Microsoft and EMC are joining forces in the name of security.
The vendors have announced plans to work together to build security into the IT infrastructure, starting with EMC’s data loss prevention (DLP) content classification technology. The immediate plan is to integrate RSA DLP Suite 6.5 – which will ship later this month – with Microsoft Active Directory Rights Management Services (RMS) within Windows Server 2008. In the long-term, though, the classification technology will be built into Microsoft products and platforms.
The integration will allow customers to automatically apply RMS-based information access and use policies based on the sensitivity of information, as well as better tie data loss prevention strategies to identity or group membership.
Katie Curtin-Mestre, director of product marketing for the Data Security Group within EMC’s RSA security division, said customers will be able to implement data loss prevention controls tied to employee identity or group membership. For example, a company could apply a DLP policy related to protecting personally identifiable information targeted at the HR department and a DLP policy to protect source code for engineering, she said.
“Building RSA’s DLP classification technology into Microsoft products and platforms will enable a truly built-in holistic solution to define security policies centrally, push policies across the infrastructure, classify and identify sensitive data that is exposed…and enable advanced workflow for remediation of data security incidents,” she said.
By ultimately building DLP classification technology into Microsoft products, the infrastructure becomes content-aware. Enterprises can centrally manage information security policy and apply those policies throughout their infrastructure based on user identity, regardless of where the information resides or is used. That, security analyst Rich Mogull said, is the more interesting part of the deal.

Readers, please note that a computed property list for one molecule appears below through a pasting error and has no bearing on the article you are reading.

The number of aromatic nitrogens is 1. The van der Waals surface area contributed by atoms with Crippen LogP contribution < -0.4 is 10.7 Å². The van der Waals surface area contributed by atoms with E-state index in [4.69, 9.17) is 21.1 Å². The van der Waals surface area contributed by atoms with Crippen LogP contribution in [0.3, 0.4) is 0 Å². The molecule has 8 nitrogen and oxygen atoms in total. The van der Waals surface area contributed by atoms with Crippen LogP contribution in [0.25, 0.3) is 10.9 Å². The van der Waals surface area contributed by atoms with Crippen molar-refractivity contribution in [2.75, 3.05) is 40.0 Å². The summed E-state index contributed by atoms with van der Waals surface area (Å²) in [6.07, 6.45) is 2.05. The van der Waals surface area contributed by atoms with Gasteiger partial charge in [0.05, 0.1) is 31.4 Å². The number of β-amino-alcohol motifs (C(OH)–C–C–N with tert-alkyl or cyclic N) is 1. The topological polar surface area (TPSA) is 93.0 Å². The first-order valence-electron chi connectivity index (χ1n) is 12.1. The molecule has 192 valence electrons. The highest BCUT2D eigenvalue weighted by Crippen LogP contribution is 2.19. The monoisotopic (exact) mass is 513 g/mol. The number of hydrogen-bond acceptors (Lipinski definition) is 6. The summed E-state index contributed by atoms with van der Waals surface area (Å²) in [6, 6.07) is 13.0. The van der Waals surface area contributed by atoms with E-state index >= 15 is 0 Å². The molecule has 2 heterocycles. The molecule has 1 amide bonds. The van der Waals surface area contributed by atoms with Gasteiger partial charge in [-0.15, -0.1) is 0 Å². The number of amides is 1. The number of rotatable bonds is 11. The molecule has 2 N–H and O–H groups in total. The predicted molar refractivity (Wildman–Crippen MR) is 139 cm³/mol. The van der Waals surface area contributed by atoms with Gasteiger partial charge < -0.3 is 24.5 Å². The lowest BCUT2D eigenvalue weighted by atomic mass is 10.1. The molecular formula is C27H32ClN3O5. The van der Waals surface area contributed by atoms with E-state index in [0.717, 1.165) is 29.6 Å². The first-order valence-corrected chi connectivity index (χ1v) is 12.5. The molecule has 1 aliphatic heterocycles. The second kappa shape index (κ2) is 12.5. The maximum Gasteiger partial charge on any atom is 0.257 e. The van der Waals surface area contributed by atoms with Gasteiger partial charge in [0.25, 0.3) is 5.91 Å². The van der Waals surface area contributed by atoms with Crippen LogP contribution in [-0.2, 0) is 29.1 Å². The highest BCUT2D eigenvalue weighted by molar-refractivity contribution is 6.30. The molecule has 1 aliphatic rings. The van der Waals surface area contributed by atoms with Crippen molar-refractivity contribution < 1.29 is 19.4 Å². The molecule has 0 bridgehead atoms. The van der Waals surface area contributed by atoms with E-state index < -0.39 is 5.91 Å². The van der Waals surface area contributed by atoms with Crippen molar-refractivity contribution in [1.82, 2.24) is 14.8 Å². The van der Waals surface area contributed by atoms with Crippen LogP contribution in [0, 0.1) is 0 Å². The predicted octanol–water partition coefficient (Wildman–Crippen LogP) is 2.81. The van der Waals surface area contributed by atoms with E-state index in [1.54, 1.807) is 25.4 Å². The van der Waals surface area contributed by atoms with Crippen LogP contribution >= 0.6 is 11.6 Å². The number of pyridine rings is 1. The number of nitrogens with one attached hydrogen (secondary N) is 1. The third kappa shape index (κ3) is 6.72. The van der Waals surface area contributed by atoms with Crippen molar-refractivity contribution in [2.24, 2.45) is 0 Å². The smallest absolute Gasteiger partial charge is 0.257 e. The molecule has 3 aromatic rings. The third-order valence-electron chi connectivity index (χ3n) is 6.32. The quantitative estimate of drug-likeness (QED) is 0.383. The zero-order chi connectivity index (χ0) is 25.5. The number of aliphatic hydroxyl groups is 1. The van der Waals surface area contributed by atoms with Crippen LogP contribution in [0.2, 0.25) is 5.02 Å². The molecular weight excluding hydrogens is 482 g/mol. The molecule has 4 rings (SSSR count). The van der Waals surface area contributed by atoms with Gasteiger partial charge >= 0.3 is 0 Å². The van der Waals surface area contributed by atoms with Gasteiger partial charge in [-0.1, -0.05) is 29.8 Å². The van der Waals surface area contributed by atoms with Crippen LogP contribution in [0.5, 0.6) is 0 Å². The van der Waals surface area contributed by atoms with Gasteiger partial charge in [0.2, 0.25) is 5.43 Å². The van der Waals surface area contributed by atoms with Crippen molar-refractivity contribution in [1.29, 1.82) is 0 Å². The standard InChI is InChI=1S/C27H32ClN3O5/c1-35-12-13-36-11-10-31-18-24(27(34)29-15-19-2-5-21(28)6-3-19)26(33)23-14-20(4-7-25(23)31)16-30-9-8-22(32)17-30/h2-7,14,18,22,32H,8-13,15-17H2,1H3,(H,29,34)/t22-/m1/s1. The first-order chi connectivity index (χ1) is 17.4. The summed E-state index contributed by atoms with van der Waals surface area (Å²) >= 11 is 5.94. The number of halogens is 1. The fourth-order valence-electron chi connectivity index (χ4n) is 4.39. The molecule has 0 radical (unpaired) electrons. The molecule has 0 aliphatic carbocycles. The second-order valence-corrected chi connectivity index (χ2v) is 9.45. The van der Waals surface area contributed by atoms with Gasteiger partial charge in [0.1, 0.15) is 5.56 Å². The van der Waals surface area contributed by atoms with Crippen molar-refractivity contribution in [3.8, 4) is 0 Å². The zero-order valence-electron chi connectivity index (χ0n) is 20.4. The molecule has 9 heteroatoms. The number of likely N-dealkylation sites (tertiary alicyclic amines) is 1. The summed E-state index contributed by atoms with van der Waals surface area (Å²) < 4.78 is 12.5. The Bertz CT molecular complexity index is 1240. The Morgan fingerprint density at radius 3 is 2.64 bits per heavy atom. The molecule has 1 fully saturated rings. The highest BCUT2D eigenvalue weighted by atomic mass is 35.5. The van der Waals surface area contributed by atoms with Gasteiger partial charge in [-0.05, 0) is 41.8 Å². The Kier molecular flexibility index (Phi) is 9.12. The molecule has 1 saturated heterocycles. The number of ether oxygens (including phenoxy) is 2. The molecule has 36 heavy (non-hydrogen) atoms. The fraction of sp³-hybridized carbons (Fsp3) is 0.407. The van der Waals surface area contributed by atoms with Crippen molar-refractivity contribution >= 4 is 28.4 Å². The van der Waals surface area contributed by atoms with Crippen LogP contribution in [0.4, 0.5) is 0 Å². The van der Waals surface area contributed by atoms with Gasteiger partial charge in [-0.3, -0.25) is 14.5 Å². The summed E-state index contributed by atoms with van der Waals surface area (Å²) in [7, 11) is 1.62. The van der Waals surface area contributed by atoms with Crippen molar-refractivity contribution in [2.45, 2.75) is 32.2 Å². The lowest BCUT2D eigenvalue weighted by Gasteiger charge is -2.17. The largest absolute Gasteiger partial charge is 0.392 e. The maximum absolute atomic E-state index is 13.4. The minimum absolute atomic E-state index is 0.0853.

“Now we might have an engine, an agent, that is built into the Microsoft infrastructure for content analysis [and] can be plugged into,” said Mogull, founder of the consulting firm Securosis.
A partnership between Microsoft and EMC, which through RSA is a major player in the strong authentication and single sign-on markets, also provides an interesting opportunity for the companies in the authentication space as well.
“Microsoft doesn’t have the capability to support, at the workstation…native, third-party authentication mechanisms like one-time password devices,” said Burton Group analyst Mark Diodati. “Well, RSA makes one-time password devices…they have a significant market share of the enterprise strong authentication market, and here you have the No. 1 strong authentication product being larger incompatible for Windows workstation authentication. It’s been a problem for a lot of enterprises for a long time.”